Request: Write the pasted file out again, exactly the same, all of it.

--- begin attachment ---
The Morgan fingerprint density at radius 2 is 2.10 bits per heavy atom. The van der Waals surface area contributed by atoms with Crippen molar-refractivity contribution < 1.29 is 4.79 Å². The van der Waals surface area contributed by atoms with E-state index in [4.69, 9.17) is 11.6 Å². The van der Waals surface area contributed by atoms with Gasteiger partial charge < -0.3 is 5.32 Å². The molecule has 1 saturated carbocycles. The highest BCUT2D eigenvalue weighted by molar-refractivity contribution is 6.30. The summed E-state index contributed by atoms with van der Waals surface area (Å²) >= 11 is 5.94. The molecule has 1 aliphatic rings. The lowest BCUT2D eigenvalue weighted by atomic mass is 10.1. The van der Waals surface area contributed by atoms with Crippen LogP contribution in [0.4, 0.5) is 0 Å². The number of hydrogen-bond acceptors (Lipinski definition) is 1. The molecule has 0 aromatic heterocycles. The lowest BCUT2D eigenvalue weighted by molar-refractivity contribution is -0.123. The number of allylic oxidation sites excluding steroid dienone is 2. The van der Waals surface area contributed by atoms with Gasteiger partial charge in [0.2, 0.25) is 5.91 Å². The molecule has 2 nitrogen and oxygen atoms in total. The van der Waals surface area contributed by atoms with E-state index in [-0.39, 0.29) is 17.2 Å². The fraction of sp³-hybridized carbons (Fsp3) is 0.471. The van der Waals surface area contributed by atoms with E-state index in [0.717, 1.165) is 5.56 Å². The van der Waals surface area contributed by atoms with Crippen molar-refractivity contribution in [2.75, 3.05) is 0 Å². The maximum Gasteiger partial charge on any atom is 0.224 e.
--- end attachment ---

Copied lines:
The Morgan fingerprint density at radius 2 is 2.10 bits per heavy atom. The van der Waals surface area contributed by atoms with Crippen molar-refractivity contribution < 1.29 is 4.79 Å². The van der Waals surface area contributed by atoms with E-state index in [4.69, 9.17) is 11.6 Å². The van der Waals surface area contributed by atoms with Gasteiger partial charge < -0.3 is 5.32 Å². The molecule has 1 saturated carbocycles. The highest BCUT2D eigenvalue weighted by molar-refractivity contribution is 6.30. The summed E-state index contributed by atoms with van der Waals surface area (Å²) >= 11 is 5.94. The molecule has 1 aliphatic rings. The lowest BCUT2D eigenvalue weighted by atomic mass is 10.1. The van der Waals surface area contributed by atoms with Crippen LogP contribution in [0.4, 0.5) is 0 Å². The number of hydrogen-bond acceptors (Lipinski definition) is 1. The molecule has 0 aromatic heterocycles. The lowest BCUT2D eigenvalue weighted by molar-refractivity contribution is -0.123. The number of allylic oxidation sites excluding steroid dienone is 2. The van der Waals surface area contributed by atoms with Gasteiger partial charge in [0.2, 0.25) is 5.91 Å². The molecule has 2 nitrogen and oxygen atoms in total. The van der Waals surface area contributed by atoms with E-state index in [-0.39, 0.29) is 17.2 Å². The fraction of sp³-hybridized carbons (Fsp3) is 0.471. The van der Waals surface area contributed by atoms with E-state index in [0.717, 1.165) is 5.56 Å². The van der Waals surface area contributed by atoms with Crippen molar-refractivity contribution in [2.75, 3.05) is 0 Å². The maximum Gasteiger partial charge on any atom is 0.224 e.